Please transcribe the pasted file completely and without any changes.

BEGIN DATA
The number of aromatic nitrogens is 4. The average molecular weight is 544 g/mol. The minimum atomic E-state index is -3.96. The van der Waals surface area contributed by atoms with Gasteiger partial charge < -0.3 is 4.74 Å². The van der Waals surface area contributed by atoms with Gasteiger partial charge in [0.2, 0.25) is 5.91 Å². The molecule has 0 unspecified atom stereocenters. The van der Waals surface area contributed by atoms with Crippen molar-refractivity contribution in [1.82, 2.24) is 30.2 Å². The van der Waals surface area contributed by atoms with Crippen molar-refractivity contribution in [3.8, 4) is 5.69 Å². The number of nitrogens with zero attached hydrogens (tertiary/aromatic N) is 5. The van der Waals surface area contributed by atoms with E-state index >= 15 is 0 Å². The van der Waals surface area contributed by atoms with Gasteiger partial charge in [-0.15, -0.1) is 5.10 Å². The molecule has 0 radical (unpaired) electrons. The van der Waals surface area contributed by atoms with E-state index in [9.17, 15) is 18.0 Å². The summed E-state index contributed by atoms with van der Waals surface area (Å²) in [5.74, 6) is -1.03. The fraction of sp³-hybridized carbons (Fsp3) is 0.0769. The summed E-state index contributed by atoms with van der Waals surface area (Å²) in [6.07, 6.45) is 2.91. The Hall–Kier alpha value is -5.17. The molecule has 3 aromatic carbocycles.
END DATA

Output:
The number of aromatic nitrogens is 4. The average molecular weight is 544 g/mol. The minimum atomic E-state index is -3.96. The van der Waals surface area contributed by atoms with Gasteiger partial charge < -0.3 is 4.74 Å². The van der Waals surface area contributed by atoms with Gasteiger partial charge in [0.2, 0.25) is 5.91 Å². The molecule has 0 unspecified atom stereocenters. The van der Waals surface area contributed by atoms with Crippen molar-refractivity contribution in [1.82, 2.24) is 30.2 Å². The van der Waals surface area contributed by atoms with Crippen molar-refractivity contribution in [3.8, 4) is 5.69 Å². The number of nitrogens with zero attached hydrogens (tertiary/aromatic N) is 5. The van der Waals surface area contributed by atoms with E-state index >= 15 is 0 Å². The van der Waals surface area contributed by atoms with Gasteiger partial charge in [-0.15, -0.1) is 5.10 Å². The molecule has 0 radical (unpaired) electrons. The van der Waals surface area contributed by atoms with E-state index in [9.17, 15) is 18.0 Å². The summed E-state index contributed by atoms with van der Waals surface area (Å²) in [5.74, 6) is -1.03. The fraction of sp³-hybridized carbons (Fsp3) is 0.0769. The summed E-state index contributed by atoms with van der Waals surface area (Å²) in [6.07, 6.45) is 2.91. The Hall–Kier alpha value is -5.17. The molecule has 3 aromatic carbocycles.